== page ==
In the past year, we've had one or two homeowner emergencies that became bigger than they needed to because I could not attend to them. I was too weighed down with managing the usual chaos of our lives to move with any speed. After a few heartfelt discussions with my husband - whose pack rat tendencies are a disastrous match with my poor housewifery - he agreed that I could start tossing things without getting his permission for every item.

By the end of this year, I want to have a genuinely simple house. No collections of junk, no piles of unworn clothes or dusty exercise equipment. I want a home that allows me to be still. I want a home that allows me to respond to life with hospitality and peace, rather than just manage possessions.
The husband started working third shift this week.

Third shift, for those of you who don't know, means working nights. He worked nights when I was pregnant with our first three kids. He worked nights when I was writing my first blog, but I never mentioned it because I was more concerned back then about strangers reading that information and considering it an opportunity for crime.

Now he has switched to third shift again, and I am writing about it not only because I am less worried but because it is such a big change for the family now, and I need to talk about it. Third shift means coming home in the morning before the kids go to school, and then sleeping till dinner time. When he works nights, he not only needs to sleep during the day, but he needs more sleep than he would get at night. Your body never forgets that you are a diurnal creature; you need more sleep because the sleep you get is worse sleep.

I could not work third shift. It would kill me. But the husband adapts to it very well. He likes the culture of third shift: the freedom to do the work without meetings, the oddball employees night work attracts, the absence of management with their impending panic. He sleeps fairly well during the day, and he loves the feeling, when he opens a beer at 8 am and climbs under the covers by 9, that he is getting away with something. All you day people are scurrying around with responsibilities, while he gets to sleep. Ha.

In case it isn't clear yet, my husband likes working third shift because he has me. I do the extra work necessary so that he can work third shift. I take care of all the household tasks. I respect his need for sleep. This was particularly hard when I had babies, and I wasn't getting much sleep at night myself. All night long alone with your first baby is especially hard, and we had no family in the area to help us out. It was a lonely and difficult time.

I have four kids now, of course, but they walk on their own and sleep all night long. I can pile them all in the van (VAN!) and drive them to a park to get their attention off me. I am hoping this time will be easier. But they also have homework and other responsibilities, and I am not sure how much of the load I will  have to carry by myself. I guess time will tell.

For now I am trying new breakfast recipes and learning to sleep in the middle of the bed again. I haven't been sleeping well, and I could really use a nap.

Tuesday, April 03, 2012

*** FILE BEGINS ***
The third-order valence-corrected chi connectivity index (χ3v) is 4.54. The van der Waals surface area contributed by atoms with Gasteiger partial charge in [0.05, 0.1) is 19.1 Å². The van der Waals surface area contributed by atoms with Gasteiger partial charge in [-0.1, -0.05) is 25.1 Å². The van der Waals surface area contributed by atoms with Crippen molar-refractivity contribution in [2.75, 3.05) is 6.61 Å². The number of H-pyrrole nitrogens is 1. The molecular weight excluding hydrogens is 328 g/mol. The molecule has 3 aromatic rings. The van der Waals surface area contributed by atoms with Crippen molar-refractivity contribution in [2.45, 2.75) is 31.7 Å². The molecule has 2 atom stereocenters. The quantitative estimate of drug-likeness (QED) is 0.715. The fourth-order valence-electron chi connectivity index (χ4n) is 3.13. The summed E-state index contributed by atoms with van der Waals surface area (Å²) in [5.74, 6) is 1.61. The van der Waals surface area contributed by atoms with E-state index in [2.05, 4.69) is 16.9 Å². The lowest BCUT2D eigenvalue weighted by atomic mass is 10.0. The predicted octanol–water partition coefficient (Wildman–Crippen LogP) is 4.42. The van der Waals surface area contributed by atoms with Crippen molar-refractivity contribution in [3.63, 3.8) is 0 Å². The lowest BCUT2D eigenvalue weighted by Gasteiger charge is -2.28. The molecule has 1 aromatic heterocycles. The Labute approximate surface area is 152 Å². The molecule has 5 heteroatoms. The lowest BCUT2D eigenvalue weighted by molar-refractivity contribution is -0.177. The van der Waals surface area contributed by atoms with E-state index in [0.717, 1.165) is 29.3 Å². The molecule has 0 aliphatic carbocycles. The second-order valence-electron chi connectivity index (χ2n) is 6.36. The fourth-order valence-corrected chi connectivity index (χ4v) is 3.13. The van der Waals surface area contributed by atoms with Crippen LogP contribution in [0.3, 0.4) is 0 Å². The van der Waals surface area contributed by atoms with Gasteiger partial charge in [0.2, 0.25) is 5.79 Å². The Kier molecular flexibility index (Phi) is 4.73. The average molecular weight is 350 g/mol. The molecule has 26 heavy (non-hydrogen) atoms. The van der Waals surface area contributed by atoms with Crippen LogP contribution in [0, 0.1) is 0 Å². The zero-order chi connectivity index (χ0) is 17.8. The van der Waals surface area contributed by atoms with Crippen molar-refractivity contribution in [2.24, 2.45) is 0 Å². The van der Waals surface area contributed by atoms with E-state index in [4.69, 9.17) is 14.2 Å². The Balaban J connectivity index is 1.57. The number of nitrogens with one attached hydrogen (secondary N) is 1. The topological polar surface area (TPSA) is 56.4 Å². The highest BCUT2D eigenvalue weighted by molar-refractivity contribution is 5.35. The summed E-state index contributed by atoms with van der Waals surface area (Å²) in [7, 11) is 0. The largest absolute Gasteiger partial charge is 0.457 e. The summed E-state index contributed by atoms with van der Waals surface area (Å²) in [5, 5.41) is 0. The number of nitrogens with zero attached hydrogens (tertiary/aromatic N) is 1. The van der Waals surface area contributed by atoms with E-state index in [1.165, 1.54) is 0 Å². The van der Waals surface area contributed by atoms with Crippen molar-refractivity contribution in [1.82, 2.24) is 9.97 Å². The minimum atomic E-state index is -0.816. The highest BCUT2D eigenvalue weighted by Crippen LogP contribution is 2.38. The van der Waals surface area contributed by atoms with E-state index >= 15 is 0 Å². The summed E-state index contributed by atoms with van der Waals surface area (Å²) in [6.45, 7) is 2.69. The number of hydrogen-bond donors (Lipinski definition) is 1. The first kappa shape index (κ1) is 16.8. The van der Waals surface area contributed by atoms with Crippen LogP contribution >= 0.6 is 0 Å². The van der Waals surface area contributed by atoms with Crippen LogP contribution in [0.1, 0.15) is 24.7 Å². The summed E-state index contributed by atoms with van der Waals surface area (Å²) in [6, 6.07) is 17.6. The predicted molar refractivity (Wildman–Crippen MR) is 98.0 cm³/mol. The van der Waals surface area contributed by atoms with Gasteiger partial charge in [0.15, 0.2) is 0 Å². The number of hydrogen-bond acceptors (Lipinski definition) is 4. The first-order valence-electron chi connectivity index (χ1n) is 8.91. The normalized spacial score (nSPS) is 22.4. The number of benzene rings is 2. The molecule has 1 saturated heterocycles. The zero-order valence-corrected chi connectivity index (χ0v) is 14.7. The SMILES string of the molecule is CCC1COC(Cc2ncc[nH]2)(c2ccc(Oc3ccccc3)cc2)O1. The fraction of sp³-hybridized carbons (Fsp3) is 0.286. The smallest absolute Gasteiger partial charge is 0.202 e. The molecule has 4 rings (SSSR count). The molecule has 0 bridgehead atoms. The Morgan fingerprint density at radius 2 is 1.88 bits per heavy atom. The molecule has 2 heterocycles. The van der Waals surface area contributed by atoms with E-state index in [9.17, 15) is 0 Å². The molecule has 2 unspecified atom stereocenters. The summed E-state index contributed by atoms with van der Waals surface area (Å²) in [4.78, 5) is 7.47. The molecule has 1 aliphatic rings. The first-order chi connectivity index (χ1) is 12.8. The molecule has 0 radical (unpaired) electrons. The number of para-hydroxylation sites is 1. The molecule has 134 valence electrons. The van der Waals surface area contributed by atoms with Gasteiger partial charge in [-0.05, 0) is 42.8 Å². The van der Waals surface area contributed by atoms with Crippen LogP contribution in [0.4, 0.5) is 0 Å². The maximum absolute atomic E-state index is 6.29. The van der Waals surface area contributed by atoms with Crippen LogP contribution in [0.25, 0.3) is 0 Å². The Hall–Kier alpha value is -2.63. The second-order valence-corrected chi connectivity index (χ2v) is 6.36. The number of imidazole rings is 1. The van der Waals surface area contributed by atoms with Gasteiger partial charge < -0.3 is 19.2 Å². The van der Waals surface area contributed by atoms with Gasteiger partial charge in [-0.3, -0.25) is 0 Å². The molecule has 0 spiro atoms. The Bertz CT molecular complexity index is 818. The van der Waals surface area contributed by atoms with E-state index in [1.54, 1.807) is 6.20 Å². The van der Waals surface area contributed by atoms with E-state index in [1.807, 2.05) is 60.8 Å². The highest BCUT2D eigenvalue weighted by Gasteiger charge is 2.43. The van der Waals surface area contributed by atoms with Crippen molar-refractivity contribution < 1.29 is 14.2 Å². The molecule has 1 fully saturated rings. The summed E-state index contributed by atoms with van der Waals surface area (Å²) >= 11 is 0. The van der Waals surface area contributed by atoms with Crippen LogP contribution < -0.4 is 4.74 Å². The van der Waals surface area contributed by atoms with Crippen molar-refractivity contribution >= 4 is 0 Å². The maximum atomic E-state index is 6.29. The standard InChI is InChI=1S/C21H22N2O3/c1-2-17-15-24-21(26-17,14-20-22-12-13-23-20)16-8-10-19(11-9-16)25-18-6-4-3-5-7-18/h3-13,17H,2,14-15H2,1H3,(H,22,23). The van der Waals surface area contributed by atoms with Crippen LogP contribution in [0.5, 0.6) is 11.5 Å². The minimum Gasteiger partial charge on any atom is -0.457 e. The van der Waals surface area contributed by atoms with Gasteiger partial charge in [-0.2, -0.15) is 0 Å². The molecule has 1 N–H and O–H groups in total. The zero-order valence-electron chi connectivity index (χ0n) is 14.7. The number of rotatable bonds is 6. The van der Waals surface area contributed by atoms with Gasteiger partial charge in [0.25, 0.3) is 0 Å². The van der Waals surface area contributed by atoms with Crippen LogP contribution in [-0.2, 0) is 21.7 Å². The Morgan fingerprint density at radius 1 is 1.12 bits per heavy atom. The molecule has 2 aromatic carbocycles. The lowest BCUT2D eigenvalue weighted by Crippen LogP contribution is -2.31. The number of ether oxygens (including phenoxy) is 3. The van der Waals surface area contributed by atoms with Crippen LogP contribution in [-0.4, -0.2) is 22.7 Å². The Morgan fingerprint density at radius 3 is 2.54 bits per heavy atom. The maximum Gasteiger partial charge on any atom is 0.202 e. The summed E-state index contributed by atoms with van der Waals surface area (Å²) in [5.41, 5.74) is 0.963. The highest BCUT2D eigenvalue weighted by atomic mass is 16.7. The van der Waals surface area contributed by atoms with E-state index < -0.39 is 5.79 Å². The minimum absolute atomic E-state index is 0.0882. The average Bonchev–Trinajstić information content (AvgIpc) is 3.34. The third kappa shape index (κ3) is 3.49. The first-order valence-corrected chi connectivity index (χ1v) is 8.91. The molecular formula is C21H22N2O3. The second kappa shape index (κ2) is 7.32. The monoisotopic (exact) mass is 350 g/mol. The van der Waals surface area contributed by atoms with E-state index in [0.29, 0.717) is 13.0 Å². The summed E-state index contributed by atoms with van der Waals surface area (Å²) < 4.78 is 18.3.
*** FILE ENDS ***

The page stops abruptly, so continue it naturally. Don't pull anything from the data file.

We Have a Minivan!

My parents came to visit and they brought us a minivan.

It's an old minivan. It has 150,000 miles on it and has needed one repair already since we got it. The engine has a low rumble that makes me nervous, but my parents drove it all the way from Texas without trouble, so it clearly has a few miles left in it.

So we have a vehicle again.

For now, the kids are still riding the bus. I would like to keep them on the bus until the school year is out, but it is a relief to know we could switch to the van if there are any problems. My six year old came home yesterday and said that some big girls were picking on her. "They kept calling me 'orphan' and shouting 'Bananas!' at me," she explained. I have no idea what that means and neither does she, but she was not sufficiently troubled by it to give up bus-riding, which she otherwise enjoys. If that's the worst thing that happens, I will consider bus-riding a success.

And now I am trying to decide how much of vehicled life I want to re-adapt to. I love being able to walk a few blocks to pick up the kids rather than drive, but I have already learned to always bring the stroller with me.  A few neighborhood prostitutes have started walking that stretch of road during the afternoon, and I get more attention than I want if I wait there alone. My stroller marks me as MOM, and moms get respected or left alone here. I have never had so much as an unkind word directed toward me when I am pushing the stroller.

One of the privileges of visible motherhood: men do not assume I'm a prostitute. Remember that next time you feel bad about looking like a mom.

(Disclaimer: I have not actually asked the two women and one transgendered man if they are prostitutes, so I could be making false assumptions. But in this neighborhood, shorts that short and heels that high usually indicate this, as well as being very impractical attire for the half mile they walk over and over. So I'm guessing. But maybe they volunteer at the nursing home down the street and like to stretch their legs. I couldn't say for sure, and it seems rude to ask.)

So far, the minivan has felt like a safety valve. I can walk where I want, but I have the van as back-up. It feels good to have back-up. It also means we could all ride to church together for the first time in ages on Sunday. I would like to tell you that I celebrated the occasion by being perfectly patient and serene during the getting-ready-for-church, Sunday-morning chaos.

I would like to tell you that.

So. Anyway. This is our life now. The van is scarred on one side from an old side-swiping accident, which is the only thing that distinguishes it from any other minivan. It is how our friends will grow to recognize our new vehicle (I have named the van Clara, which I privately pronounce as assonant with "scar"). It's not a bad way to recognize the Mitchell family, really. Banged up, but still useful.

Yeah. That'll do.